Sorry I haven't said this, but I know that. The trajectory of the first mass is:
    [itex]x1(t) = R(t) + \frac{m2}{m1+m2}*r(t)[/itex]
    And the same holds for the second mass (but m2 will change in m1)
    Now I've learnt that the time dependent radius [itex]r(t)[/itex] cannot analytically be solved because the equation [itex]μr''=f(r)+ L^2/(μr^3 )[/itex] cannot be solved analytically.
    However when converting r as a function of [itex]\theta[/itex] you can get [itex]r(\theta)[/itex]. This is the formula I posted in my first post.

    From this point on I'm stuck. I don't know which values p,e and theta0 to use. Actually this boils down to two things I don't know:
    What is the speed of the reduced mass? Or what is the angular momentum of the reduced mass?
    If I know its speed I know its angular momentum because r0 is the distance between the to masse's at t=0; But maybe the angular momentum of the reduced mass is the sum of the angular momenta of the other two masses?
    Please help me out.
  10. Dec 14, 2012 #9

    Jano L.

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    What exactly do you want to find out?

    It seems you want to find the mutual distance of two bodies as a function of the angle in polar coordinates. Let's say the observer is on the body 2 and observes the body 1, as it circles around 2.

    Let R be vector of 1 with respect to 2:

    \mathbf R =\mathbf r_1 - \mathbf r_2

    This vector changes in time according to
    \ddot{\mathbf R} = - \frac{G(m_1+m_2)}{R^3}\mathbf R.~~~(*)

    This should be easy to see from the original equations.

    This equation is the same as for any body of any mass orbiting around fixed centre of mass [itex]m_1+m_2[/itex]. So the trajectory and function R(θ) will be the same. The vector R circumscribes ellipse, and its magnitude will is given by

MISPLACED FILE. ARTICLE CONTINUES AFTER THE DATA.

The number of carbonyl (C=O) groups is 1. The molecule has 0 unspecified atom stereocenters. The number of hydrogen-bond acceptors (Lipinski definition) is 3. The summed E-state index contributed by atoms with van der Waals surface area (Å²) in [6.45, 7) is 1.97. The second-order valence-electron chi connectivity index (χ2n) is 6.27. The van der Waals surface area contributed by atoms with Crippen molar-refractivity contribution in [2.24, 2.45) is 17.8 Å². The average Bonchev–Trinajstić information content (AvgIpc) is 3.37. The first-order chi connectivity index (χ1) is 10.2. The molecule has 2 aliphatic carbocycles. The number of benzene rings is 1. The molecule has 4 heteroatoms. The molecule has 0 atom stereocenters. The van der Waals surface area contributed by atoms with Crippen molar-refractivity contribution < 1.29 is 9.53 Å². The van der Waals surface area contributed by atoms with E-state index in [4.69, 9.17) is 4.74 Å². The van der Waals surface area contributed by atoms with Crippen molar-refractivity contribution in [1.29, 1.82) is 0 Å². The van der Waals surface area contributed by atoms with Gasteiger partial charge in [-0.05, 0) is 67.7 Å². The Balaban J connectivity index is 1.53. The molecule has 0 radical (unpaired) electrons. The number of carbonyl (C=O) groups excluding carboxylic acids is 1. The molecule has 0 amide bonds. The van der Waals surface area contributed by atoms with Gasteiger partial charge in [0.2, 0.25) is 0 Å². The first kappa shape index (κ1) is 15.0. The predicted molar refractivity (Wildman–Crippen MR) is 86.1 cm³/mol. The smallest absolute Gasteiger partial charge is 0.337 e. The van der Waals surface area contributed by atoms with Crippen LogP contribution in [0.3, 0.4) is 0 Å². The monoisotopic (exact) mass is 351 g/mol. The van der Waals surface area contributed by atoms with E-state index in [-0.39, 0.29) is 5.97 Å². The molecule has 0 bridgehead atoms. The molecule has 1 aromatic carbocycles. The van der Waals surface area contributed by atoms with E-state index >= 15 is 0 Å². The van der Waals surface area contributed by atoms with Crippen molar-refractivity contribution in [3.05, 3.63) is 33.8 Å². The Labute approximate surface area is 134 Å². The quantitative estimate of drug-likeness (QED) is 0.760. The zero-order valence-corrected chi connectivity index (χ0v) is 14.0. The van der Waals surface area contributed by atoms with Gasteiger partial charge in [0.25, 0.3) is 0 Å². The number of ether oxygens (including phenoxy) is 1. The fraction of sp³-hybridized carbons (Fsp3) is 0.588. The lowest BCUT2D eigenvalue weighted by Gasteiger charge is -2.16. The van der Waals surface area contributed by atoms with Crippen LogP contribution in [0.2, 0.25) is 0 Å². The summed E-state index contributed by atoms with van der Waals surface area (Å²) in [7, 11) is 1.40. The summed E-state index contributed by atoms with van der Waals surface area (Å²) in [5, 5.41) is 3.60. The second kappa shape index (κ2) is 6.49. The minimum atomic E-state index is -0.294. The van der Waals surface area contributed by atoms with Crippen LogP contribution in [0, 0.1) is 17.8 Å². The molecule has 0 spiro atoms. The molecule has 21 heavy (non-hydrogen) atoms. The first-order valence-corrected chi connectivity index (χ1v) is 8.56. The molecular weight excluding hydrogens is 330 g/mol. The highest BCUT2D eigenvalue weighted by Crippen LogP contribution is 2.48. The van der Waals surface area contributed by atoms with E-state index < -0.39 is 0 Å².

R(\theta) = \frac{p}{1+\epsilon \cos (\theta-\theta_0)}.~~~(\text{T})

    You can see that [itex]\theta_0[/itex] is the angle for which the radius vector has the smallest length - the body 1 is at perigeum. Because there are no other requirements on the orientation of the polar system of coordinates, we can orient it in any way. Particularly convenient choice is such that the perigeum is at [itex]\theta = 0[/itex], i.e. [itex]\theta_0 = 0[/itex].

    The quantities [itex]p,\epsilon[/itex] in the above equation are connected to angular momentum and total energy of the body moving around the fixed centre. In order to find them, imagine you have a small planet that starts to move around fixed center according to *, with position R and velocity [itex]\dot {\mathbf R}[/itex] - which are given by the initial conditions. Find its energy and angular momentum and use the above mentioned formulae to find its p and [itex]\epsilon[/itex].

    These are obtained in the course of derivation of the equation of trajectory (T), or you can find them on Wikipedia or in any book on classical mechanics.